Sake - "the drink of the gods" - has evolved over thousands of years and developed particular customs and etiquette as intricate and exciting as any other beverage in the world. Primarily associated with Japan, it holds a proud history, fascinating traditions, and clean yet complex flavor profiles. So, why do most Americans seem to know so little about it?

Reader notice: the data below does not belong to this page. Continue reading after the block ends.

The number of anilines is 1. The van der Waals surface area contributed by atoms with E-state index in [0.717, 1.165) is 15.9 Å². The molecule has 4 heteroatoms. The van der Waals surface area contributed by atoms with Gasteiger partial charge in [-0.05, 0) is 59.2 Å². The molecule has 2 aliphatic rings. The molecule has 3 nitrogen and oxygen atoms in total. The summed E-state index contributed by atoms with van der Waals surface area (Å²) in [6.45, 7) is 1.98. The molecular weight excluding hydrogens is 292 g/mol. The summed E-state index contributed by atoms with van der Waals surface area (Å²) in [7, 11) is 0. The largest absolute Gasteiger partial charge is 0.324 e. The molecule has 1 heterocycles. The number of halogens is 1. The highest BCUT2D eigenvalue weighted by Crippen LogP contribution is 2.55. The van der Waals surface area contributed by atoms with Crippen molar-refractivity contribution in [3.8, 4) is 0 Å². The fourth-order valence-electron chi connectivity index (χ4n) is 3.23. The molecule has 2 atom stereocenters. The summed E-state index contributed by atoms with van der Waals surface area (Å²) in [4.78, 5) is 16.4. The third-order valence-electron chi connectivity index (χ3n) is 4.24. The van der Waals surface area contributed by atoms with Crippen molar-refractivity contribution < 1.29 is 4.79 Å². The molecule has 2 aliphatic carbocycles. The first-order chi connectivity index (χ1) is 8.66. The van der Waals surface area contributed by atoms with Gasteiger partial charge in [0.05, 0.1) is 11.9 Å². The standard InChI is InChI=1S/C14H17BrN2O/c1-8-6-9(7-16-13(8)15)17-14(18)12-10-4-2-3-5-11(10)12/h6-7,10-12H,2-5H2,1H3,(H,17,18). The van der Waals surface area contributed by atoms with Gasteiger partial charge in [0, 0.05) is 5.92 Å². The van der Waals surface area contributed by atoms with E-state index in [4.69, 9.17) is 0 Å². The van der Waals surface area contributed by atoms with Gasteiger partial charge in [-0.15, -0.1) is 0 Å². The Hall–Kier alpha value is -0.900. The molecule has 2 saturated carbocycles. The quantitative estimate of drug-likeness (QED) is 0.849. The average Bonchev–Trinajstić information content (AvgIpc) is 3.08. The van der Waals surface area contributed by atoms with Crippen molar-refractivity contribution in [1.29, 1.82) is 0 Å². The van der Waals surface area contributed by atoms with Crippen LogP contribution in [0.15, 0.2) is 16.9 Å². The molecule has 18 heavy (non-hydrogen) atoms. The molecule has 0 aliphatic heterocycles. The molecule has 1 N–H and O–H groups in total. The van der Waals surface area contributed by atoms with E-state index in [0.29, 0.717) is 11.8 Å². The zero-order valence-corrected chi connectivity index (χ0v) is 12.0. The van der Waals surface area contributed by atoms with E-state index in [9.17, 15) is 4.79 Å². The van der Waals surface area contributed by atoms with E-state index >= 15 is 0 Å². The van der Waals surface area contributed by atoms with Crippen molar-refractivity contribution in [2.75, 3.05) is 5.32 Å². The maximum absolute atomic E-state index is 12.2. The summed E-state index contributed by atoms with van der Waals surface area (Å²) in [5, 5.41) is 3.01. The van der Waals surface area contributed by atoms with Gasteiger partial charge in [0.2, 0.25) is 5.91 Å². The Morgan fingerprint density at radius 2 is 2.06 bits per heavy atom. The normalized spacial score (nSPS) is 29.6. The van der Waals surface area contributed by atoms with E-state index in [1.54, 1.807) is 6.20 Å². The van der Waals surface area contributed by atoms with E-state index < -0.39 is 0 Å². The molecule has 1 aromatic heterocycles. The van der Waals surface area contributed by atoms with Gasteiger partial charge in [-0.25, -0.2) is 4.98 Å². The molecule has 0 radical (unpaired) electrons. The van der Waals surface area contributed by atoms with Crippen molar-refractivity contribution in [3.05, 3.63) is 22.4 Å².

Although it was discovered in China as early as 4800 B.C., sake quietly remained in Asia, and principally Japan, for most of its life. It was only in the 1880s that sake made its global debut in the suitcases of Japanese immigrants traveling to Hawaii as laborers on the sugar plantations. Aloha, exotic tasty beverage. With the rise of Japanese culture and influence abroad, sake has experienced rising popularity in the West, especially among youth, who are more prone to fermented experimentation. But despite the recent dabbling, sake's character-laden labels and foreign terminology can still make one feel a bit lost and intimidated. In a series of posts, I attempt to assuage those feelings, and get you drinking with confidence. Kanpai!Read More